I think he's short-changing the business potential of a product ("product"?) like Google Reader. There's no direct line between "make Reader & give it away free" and "profit," but this approach still has some uses.
2. Providing services like Reader makes Google look cool to people generally, but more importantly it makes them look cool to geeks. It's a punchline that a firm's number one asset is it's people, but that's pretty true about Google. They can do what they do because they get the pick of the litter of hackers.
I went to career fair my CS department sponsored a month or so ago. The line for the Google table was literally out the door. Most people in my graduate program are angling for academic jobs. Google is one of maybe four private companies that people will be impressed you're interviewing with.
3. Projects like Reader not only motivate applicants, they motivate employees.
Talent and productivity are extremely unevenly distributed in coders. The best are many orders of magnitude better than the median; the bottom decile (conservatively) have negative productivity. You usually don't get the best by offering them orders of magnitude more money, you get them by giving them cool problems to work on.
If you're excited about spending some time developing X, there's a good chance Google will let you do that. (At least in comparison to if you were working at Initech.) What's more, there's a chance Google will roll out X to millions of people, like they did with Reader. I can't stress enough how big of a motivator that can be.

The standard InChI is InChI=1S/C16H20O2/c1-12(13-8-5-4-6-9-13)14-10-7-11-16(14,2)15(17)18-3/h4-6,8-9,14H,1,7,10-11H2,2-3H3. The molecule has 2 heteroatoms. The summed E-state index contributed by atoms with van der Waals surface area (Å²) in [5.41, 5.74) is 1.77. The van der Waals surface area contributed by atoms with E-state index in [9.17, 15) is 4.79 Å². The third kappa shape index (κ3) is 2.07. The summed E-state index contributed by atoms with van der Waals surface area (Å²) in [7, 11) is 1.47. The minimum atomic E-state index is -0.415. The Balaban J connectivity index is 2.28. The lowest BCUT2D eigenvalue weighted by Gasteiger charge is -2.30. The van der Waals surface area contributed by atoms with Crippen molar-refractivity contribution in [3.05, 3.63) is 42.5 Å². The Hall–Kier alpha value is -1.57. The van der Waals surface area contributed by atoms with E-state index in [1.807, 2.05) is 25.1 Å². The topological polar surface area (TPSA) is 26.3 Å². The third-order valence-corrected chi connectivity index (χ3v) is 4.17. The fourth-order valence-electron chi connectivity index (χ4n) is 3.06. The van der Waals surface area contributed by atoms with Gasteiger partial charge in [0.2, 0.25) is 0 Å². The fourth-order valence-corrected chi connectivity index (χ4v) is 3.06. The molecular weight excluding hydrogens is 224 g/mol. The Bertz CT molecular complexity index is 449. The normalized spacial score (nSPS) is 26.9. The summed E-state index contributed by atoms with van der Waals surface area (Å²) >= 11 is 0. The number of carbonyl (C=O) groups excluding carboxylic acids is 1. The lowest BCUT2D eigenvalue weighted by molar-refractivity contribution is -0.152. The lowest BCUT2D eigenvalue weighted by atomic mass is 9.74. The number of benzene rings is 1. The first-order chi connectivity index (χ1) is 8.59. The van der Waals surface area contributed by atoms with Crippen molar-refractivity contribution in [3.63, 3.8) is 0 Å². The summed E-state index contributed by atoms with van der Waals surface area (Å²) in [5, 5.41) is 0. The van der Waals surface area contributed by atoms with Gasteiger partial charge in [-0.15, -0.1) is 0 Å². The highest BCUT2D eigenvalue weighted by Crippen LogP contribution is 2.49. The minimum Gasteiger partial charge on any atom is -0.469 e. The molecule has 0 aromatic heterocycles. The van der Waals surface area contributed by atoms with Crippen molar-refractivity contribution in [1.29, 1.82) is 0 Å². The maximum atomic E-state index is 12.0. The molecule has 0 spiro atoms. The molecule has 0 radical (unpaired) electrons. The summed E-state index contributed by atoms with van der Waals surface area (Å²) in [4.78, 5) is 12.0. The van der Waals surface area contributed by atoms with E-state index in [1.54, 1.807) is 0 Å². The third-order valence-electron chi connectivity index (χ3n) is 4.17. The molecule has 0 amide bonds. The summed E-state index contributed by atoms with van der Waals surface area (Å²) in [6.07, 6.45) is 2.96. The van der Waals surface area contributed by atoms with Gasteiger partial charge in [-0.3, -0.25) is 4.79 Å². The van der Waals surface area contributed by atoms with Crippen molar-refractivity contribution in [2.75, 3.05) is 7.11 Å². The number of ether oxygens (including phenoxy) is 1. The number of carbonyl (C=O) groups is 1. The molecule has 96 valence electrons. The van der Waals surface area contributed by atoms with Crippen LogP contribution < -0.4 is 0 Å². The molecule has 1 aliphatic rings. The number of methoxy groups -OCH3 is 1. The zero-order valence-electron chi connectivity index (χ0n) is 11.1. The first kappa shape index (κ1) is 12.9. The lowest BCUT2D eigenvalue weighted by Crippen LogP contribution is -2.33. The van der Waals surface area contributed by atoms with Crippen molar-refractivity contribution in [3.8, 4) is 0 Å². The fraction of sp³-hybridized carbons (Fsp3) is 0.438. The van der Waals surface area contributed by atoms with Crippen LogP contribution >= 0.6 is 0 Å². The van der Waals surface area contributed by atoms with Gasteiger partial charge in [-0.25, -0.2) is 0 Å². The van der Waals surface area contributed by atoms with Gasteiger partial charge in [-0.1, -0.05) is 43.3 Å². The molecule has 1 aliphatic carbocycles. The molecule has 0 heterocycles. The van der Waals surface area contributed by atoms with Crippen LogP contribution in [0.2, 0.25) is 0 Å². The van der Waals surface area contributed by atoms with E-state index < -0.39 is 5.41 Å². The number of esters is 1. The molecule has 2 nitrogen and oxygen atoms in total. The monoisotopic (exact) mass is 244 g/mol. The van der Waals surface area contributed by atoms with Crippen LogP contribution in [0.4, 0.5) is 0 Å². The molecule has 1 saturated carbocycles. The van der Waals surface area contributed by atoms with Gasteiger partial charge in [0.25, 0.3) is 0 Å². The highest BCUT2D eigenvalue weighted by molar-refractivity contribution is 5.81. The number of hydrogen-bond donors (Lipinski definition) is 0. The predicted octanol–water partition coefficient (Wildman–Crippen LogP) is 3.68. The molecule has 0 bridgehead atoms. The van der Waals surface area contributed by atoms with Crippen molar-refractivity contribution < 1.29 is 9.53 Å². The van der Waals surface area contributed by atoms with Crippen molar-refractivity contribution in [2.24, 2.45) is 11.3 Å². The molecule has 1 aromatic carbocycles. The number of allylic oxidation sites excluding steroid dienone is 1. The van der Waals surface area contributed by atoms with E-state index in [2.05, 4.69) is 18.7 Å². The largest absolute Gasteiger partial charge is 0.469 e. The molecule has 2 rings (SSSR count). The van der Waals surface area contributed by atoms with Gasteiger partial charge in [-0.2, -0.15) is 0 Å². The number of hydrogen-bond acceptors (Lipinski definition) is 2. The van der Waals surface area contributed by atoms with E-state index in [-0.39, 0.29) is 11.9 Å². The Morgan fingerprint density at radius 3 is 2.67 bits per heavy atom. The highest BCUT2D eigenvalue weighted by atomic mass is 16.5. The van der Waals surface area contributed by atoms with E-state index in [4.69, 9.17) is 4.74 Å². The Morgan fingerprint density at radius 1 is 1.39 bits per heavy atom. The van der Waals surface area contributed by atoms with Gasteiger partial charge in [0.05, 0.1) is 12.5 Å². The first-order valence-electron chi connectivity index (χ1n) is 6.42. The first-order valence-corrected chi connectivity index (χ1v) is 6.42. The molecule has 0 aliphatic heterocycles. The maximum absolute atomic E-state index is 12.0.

4. Google's strategy for a while has been that anything they do to make people want to use the internet more is good for them, because they capture a dominant slice of the ad revenue online. More people spending more time online is better for Google, period. Reader fits into that. That's not a strategy that will work forever, or for many (any?) other companies. It can also be used to justify a lot of wasted "investments." But it's also true.
5. Google lives and dies off of data. Reader could have been generating that for them. I have no idea how much they actually learned from people's reading habits, if anything, but it had the potential to be a goldmine.
I have no idea if it was a good idea or a bad one for Google to shut off Reader. I'm skeptical, but I realize I have none of the facts. I can't imagine it would cost that much to keep it running as is, especially compared to their other projects. I'm not sure what better use they have for the resources they're redeploying. I'm curious that they didn't even try to make it ad supported. Hell, I would have even paid directly to keep using it, and I pay for approximately zero online subscriptions.